Well guys trapping season is a mere weeks away and I decided to get started early by targeting some beaver for a farmer here in the area. Now these particular rodents are tearing up the mans corn fields. To the point that he is losing acres in row crop. Since beaver can be trapped year round in TN, I got started with snaring on the creek bank in the runs that border the corn.
I set up my snares with a 9 inch loop 2 inches off the ground right where the run came up the bank the the field. I anchored them with a earth anchors right at the base of my support wire. The particular support that I used was made out of a wooden stake with two holes drilled into the upper part with a length of #9 wire fed through.
The first check day revealed a huge 65 pound beaver with all other snares being knocked down. I honestly couldn’t understand why I was getting all the knock downs in the runs. On the reset, I opened the snares to a 10 inch loop at 2 inches off the ground, thinking maybe the snares were too small for such large beaver. The next days check found two more 65 pounders in the snares! One was a perfect neck catch while the other was by the back foot.
The farmer was ecstatic with the catches and asked that I continue trapping on his other farms. To say this was a successful week is an understatement! Tight chains and take a kid trapping!
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With the low prices that are on the horizon at our fur sales this year, some of us trappers are pondering was to do with our catches and how to make up the difference in the prices we might be paid at auction. Currently prices are dismal and probably wont get any better until long after the change of guard in Washington. There are several ways to make significantly more by keeping your fur this year and putting a little more work into a finished product. This includes self tanning, selling to taxidermist and others, craft projects, selling meat, skulls and skeletons.
Once you finish fleshing those raccoons, fox and coyotes, take a minute to go over them again and get ready to enter the world of self tanning. Tanning has come to be known as an difficult process when if fact it is more time consuming than anything else. There are tons of ways to tan from using salt, alum, brains and commercial tanning solutions. I prefer to use the salt method, which involves soaking your pelts in salt water for several days followed by layers of salt to pull out the moisture. Being that you can buy a 50 lb bag of salt for $4.00 at Tractor Supply, this is not a huge cost investment. While you are there, go to the equine section and pick up a bottle of neatsfoot oil to finish your tanning process and you are good to go. The process can be done in about a week not including time to stretch and soften your pelt. Once you are done, you can either sell as is or smoke your pelts for a rich, golden color on the underside. I use a old smoker for this purpose and find that the propane burner makes for easy temperature control and even smoking of your tanning project.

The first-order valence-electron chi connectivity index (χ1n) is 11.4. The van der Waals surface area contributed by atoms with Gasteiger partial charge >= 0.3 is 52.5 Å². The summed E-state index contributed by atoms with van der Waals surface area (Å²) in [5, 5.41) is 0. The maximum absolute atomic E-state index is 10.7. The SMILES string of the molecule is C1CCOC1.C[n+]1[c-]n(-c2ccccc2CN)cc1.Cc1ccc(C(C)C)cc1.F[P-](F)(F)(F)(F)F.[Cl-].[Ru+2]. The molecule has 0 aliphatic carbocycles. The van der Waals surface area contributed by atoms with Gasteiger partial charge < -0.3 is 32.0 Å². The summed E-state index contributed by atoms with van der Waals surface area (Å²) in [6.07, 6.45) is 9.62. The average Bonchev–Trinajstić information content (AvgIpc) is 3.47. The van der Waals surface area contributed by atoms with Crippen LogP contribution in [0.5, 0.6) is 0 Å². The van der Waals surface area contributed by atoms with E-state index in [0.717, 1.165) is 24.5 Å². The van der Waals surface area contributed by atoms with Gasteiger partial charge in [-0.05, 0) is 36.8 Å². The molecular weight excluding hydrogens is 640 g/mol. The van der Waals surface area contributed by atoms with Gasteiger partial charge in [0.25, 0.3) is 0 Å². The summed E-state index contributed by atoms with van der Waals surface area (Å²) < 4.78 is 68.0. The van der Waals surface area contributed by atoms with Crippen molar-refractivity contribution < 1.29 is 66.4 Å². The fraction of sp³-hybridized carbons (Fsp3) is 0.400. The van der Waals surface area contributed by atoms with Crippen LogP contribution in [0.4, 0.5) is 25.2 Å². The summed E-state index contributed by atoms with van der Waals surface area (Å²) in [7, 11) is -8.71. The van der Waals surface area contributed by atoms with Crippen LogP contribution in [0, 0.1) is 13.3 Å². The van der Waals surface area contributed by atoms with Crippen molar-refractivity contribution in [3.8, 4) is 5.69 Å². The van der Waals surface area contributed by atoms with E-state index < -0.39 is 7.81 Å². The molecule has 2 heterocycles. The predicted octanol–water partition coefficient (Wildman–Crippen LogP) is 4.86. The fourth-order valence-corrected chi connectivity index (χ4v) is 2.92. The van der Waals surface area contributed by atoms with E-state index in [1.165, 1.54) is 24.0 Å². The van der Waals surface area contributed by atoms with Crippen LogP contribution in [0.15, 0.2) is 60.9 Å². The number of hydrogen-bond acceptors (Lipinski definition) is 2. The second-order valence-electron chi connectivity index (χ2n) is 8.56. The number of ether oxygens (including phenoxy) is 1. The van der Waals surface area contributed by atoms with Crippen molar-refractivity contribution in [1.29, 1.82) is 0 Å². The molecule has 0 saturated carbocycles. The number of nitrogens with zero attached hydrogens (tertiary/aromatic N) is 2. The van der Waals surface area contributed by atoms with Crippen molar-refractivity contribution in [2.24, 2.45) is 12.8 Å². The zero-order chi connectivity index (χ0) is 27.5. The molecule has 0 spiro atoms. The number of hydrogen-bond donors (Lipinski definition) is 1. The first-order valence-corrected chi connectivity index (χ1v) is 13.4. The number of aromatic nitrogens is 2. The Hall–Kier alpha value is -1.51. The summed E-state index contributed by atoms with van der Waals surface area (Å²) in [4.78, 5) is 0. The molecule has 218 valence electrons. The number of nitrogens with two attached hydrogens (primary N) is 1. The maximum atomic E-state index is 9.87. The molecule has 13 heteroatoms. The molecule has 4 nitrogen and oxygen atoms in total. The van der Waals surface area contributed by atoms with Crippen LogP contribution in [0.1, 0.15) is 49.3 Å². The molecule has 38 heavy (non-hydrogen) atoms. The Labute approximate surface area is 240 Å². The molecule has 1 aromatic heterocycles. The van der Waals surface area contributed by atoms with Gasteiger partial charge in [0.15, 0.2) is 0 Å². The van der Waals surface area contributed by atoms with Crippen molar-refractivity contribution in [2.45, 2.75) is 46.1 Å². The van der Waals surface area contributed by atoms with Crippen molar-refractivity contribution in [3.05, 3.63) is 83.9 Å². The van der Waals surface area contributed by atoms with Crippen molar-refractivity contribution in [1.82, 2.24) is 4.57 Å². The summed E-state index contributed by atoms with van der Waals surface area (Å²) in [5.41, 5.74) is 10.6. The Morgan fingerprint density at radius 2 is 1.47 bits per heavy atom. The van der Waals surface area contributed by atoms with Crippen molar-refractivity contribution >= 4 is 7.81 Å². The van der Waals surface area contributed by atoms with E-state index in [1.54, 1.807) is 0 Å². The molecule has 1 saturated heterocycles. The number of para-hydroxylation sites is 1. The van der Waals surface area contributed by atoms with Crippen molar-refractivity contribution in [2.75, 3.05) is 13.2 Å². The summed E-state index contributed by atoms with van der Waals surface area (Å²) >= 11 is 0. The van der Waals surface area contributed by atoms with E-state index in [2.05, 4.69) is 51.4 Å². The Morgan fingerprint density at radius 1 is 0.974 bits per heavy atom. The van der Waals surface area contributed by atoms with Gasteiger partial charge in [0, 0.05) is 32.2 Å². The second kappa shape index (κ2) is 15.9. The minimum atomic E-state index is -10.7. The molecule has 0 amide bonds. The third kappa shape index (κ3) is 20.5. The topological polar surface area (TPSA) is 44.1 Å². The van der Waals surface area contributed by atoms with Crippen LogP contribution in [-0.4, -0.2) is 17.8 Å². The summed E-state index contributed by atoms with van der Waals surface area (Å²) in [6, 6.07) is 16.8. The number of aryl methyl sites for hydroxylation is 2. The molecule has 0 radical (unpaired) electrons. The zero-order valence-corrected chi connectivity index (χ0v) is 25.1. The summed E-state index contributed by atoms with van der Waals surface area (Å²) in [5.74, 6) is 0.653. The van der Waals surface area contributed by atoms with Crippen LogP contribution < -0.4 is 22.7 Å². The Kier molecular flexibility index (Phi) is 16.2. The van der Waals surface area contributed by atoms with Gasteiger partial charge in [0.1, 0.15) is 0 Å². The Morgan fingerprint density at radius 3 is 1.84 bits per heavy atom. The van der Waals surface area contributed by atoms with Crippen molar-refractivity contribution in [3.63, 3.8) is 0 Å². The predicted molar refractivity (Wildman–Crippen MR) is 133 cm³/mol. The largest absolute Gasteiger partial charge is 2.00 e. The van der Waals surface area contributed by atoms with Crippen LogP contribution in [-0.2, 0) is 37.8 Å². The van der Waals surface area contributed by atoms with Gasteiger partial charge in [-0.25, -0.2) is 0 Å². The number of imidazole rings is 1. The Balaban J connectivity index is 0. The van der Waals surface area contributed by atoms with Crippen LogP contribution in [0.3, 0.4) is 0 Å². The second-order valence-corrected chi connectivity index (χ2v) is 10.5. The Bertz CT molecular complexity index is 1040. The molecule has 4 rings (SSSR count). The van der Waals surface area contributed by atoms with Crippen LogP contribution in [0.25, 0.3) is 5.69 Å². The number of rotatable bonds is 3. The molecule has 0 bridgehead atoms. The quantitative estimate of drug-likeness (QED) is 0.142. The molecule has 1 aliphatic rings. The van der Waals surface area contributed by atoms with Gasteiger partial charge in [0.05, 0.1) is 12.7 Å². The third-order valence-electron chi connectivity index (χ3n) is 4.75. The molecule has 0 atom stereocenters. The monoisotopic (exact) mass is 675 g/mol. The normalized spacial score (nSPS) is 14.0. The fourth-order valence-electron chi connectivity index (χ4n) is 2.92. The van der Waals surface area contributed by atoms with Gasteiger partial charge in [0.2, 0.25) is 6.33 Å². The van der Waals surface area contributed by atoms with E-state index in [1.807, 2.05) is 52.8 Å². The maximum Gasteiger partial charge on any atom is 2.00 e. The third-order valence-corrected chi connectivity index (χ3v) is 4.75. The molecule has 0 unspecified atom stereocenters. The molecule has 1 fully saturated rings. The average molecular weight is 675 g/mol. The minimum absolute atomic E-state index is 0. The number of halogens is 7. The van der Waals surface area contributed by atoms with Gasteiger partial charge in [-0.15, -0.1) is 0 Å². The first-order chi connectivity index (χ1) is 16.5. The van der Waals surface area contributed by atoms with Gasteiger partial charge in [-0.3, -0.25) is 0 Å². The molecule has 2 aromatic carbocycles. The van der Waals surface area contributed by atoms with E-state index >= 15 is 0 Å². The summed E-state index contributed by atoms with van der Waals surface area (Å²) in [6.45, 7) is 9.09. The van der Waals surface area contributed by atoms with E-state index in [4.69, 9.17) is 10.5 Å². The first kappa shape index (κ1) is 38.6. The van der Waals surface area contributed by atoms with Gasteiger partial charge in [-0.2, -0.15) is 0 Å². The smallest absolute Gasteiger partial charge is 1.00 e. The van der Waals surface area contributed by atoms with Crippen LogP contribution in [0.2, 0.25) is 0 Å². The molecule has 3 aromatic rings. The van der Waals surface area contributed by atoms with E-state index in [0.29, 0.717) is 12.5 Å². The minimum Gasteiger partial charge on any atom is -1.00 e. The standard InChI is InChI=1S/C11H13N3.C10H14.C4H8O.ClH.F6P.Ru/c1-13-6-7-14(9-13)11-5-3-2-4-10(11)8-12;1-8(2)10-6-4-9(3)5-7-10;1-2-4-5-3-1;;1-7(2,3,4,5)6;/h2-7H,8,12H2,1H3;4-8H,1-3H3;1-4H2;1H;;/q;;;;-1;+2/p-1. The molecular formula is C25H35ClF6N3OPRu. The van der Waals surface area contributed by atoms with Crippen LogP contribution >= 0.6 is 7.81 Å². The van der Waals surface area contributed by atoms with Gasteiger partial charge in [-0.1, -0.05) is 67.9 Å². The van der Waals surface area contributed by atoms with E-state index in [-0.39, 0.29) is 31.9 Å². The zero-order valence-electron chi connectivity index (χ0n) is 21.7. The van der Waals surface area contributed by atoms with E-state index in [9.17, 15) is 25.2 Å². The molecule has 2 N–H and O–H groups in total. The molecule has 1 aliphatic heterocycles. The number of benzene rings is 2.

Once you get done tanning your furs you can begin marketing your products via the internet on E-bay and other trapping and taxidermy websites. Taxidermist are always looking for suppliers of quality furs as well as those that know how to tan and prepare fresh pelts. Remember that the way a taxidermist wants a pelt cased is very different that what auction houses want. They are looking for intact feet with claws and pads included in the skinning. Also most prefer a non cased pelt unless they are sending it off to have it tanned themselves. In addition to taxidermist and fur lovers that want your finished pelts, you may find a good market on the Native American pow-wow circuit. In my past life, I created Native American jewelry and attended pow-wows in Alabama, Georgia and Tennessee. The vendors at these events have a special group that they market to and fur is a needed commodity when it comes to making regalia, crafts and ceremonial items. The coyote, for instance, is one of the most revered and cherished animals in the Native American world and many will pay a hefty price for a well tanned and smoked pelt to make into a head dress.